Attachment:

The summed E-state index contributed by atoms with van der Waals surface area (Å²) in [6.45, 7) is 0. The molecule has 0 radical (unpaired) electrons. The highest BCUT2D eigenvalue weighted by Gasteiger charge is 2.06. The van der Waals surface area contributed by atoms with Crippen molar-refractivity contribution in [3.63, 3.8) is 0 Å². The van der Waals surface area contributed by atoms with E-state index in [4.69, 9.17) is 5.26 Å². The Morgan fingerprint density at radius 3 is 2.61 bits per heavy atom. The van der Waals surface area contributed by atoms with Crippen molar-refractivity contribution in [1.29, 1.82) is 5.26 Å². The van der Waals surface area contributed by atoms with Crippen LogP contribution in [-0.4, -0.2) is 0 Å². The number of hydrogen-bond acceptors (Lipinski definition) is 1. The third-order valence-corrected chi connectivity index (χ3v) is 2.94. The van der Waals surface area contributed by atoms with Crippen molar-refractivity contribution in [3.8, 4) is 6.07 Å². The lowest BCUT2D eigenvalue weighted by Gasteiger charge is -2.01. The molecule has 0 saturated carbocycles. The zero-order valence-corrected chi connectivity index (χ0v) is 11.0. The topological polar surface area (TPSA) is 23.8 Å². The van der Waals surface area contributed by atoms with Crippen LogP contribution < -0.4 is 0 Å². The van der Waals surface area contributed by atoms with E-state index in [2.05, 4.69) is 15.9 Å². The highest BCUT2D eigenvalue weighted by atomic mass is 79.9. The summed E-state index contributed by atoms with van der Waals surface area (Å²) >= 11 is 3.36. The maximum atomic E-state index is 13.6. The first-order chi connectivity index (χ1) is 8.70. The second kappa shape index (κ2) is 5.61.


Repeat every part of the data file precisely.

The summed E-state index contributed by atoms with van der Waals surface area (Å²) in [6.45, 7) is 0. The molecule has 0 radical (unpaired) electrons. The highest BCUT2D eigenvalue weighted by Gasteiger charge is 2.06. The van der Waals surface area contributed by atoms with Crippen molar-refractivity contribution in [3.63, 3.8) is 0 Å². The van der Waals surface area contributed by atoms with E-state index in [4.69, 9.17) is 5.26 Å². The Morgan fingerprint density at radius 3 is 2.61 bits per heavy atom. The van der Waals surface area contributed by atoms with Crippen molar-refractivity contribution in [1.29, 1.82) is 5.26 Å². The van der Waals surface area contributed by atoms with Crippen LogP contribution in [-0.4, -0.2) is 0 Å². The number of hydrogen-bond acceptors (Lipinski definition) is 1. The third-order valence-corrected chi connectivity index (χ3v) is 2.94. The van der Waals surface area contributed by atoms with Crippen molar-refractivity contribution in [3.8, 4) is 6.07 Å². The lowest BCUT2D eigenvalue weighted by Gasteiger charge is -2.01. The molecule has 0 saturated carbocycles. The zero-order valence-corrected chi connectivity index (χ0v) is 11.0. The topological polar surface area (TPSA) is 23.8 Å². The van der Waals surface area contributed by atoms with Crippen LogP contribution < -0.4 is 0 Å². The van der Waals surface area contributed by atoms with E-state index in [2.05, 4.69) is 15.9 Å². The highest BCUT2D eigenvalue weighted by atomic mass is 79.9. The summed E-state index contributed by atoms with van der Waals surface area (Å²) >= 11 is 3.36. The maximum atomic E-state index is 13.6. The first-order chi connectivity index (χ1) is 8.70. The second kappa shape index (κ2) is 5.61.